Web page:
Homelessness – We Don’t Need Experience To Take Action

mobile recreational vehicle kitted out to screen for breast cancer
Mobile health services make it easier to access health care and other supports. This one screens for breast cancer.

What is it like to be homeless? Even if they want to know, people who have housing may have limited opportunities to find out. This post offers two perspectives, one from Ontario and another from British Columbia.

In Ontario, a group of researchers interviewed 179 people who were living outdoors in Peel Region, which flanks Toronto’s western boundary. The survey responses were compiled to provide a composite view from the individuals who took part. One of the people who answered the survey said they moved three times per night in order to stay safe, which suggests that survival is top of mind.

The people who answered the questions also talked about what had led to their homelessness. The majority of these comments identify individual circumstances. Considering the large role that social policy has had and continues to play in creating homelessness, it didn’t show up often in the comments.

The survey also asked people about what they need to leave homelessness behind. At this point, the ideas turn to focus on changing systems. The respondents identified housing that they could afford, a way to pay for it (employment and/or adequate levels of social assistance) as well as supports to help find housing and to stay in it once obtained. That’s a tough haul on your own. One person described it this way:

“[We need] a restructured social services system. In order to be stable, I need a job and if someone chooses to employ me despite my appearance, my inability to provide contact information, my lack of transportation or [my] inability to feed myself and take care of myself; if despite ALL of those factors I get a job, welfare will take 50% of it, and then my rent will take 30% of it which will continue to entrap me in survival.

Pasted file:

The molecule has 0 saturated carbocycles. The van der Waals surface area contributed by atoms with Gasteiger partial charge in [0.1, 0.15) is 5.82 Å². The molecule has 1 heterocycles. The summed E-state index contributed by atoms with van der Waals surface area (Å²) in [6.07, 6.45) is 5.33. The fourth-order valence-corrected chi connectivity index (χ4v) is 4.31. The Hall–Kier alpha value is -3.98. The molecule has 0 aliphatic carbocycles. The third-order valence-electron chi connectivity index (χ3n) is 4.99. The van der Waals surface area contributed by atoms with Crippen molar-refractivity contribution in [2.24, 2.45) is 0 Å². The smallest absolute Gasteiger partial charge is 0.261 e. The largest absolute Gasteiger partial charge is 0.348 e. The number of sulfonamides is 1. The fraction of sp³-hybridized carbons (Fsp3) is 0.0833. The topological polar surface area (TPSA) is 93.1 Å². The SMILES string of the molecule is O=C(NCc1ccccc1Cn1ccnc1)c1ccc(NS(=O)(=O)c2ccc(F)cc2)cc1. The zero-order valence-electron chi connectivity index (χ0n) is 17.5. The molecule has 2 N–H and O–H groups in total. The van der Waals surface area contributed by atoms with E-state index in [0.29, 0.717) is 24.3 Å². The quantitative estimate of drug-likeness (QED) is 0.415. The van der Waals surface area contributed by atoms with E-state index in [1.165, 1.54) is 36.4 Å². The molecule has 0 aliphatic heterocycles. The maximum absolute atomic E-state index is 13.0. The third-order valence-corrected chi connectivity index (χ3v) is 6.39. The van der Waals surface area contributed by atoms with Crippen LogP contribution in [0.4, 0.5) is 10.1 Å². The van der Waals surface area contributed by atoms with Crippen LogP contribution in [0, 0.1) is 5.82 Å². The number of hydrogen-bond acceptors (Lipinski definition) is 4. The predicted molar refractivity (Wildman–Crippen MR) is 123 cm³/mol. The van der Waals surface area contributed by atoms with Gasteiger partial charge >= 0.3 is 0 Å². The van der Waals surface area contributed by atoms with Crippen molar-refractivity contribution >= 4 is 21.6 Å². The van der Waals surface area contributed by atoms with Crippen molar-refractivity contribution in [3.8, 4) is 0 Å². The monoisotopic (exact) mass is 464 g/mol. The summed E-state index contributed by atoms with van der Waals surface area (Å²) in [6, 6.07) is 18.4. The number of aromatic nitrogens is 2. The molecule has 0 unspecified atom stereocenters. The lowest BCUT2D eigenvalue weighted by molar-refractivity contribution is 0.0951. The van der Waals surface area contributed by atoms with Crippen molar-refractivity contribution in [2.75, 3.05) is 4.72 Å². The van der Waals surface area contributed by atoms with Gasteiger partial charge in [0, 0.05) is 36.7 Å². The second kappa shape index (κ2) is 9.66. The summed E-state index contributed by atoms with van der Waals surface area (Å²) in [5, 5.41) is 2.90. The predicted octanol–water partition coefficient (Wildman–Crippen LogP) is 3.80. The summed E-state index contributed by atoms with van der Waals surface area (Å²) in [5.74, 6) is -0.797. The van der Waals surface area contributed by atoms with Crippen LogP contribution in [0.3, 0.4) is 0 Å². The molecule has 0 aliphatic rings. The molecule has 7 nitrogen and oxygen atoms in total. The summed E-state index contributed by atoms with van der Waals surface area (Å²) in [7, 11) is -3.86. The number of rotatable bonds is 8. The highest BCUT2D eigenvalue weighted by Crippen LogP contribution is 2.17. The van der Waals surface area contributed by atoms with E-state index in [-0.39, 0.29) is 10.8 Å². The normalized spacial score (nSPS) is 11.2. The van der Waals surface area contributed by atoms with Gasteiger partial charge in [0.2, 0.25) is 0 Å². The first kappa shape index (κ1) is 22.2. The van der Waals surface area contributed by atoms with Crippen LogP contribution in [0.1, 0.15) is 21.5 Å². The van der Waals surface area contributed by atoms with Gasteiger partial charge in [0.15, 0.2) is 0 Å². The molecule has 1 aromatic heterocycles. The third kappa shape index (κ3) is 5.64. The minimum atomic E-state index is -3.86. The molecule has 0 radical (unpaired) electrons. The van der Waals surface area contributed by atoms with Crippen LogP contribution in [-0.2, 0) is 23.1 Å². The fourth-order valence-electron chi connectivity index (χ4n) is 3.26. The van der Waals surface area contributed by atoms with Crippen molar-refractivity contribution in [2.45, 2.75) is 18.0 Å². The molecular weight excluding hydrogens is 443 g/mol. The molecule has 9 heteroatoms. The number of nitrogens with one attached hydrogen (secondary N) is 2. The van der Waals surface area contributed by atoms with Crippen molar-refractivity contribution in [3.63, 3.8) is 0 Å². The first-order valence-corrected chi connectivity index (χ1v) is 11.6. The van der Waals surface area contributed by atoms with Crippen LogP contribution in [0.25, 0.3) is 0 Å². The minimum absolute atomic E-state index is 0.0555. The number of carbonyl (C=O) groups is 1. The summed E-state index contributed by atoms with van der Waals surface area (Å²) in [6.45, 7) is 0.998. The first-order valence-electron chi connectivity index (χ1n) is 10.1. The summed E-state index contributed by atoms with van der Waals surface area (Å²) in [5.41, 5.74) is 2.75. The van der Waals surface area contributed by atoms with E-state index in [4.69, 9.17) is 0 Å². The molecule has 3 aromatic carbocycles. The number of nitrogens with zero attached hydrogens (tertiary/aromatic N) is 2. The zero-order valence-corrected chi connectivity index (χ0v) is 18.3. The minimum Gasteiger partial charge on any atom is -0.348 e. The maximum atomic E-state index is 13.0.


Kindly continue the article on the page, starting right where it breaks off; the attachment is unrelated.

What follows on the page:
“If I get hurt [or] lose my job  …  or get a fine or get a ticket, [it] will cause me to lose everything and start back from the street waiting on another miracle. It’s so vicious.”

Which brings us to the second story, which is about one support that could help people who are homeless.

If someone who is homeless needs dental treatment, there aren’t a lot of options for help. Most dental work is not covered by public health insurance programs. Lori Culburt, writing in the Vancouver Sun, discusses ways that people are working to change that.

First, there is a bus offering mobile outreach dental service on a regular schedule. The funding for the bus, and the staff who operate it, comes from the local public health authority, which has deemed dental care a public health issue.

The hygienists who provide care on the bus extend an arm of support to homeless people who need it. Sometimes the hygienists find someone to provide unfunded dental treatment (eg. extractions, root canals) at no charge. Other times, there is no dentistry. The hygienists listen to whatever the ‘patient’ is dealing with. With the patient’s permission, the hygienists reach out to other services that provide the specific assistance a patient is looking for. Over and over, starting by listening has led to connections with existing services and supports, including moving to permanent housing.

The same article also includes comments from two dental experts about the publicly funded dental program that the Canadian government plans to expand in 2024. The program is currently operating as a pilot on a small scale and details of the expanded program are still being worked out. The experts look at the mobile dental service and other publicly funded dental care systems to pinpoint what would make the expanded federal dental care plan most effective for people who need it the most.

Not all of us are dental hygienists or dental experts, but does that mean we can’t help? Back in Peel region, during the survey of people who are homeless, one respondent said:

“[We need] help from anyone who has the capacity (a voice) that’s heard and respected throughout the community because homelessness is a pandemic.”

Readers, the opportunity is open.

The survey of people who are homeless in Peel region is posted on line by the Peel Poverty Action Group: Peel Poverty Action Group (PPAG) Encampments Survey Report

Lori Culbert’s article was published in the Vancouver Sun: This dental hygienist’s office is a van, and her young clients are often homeless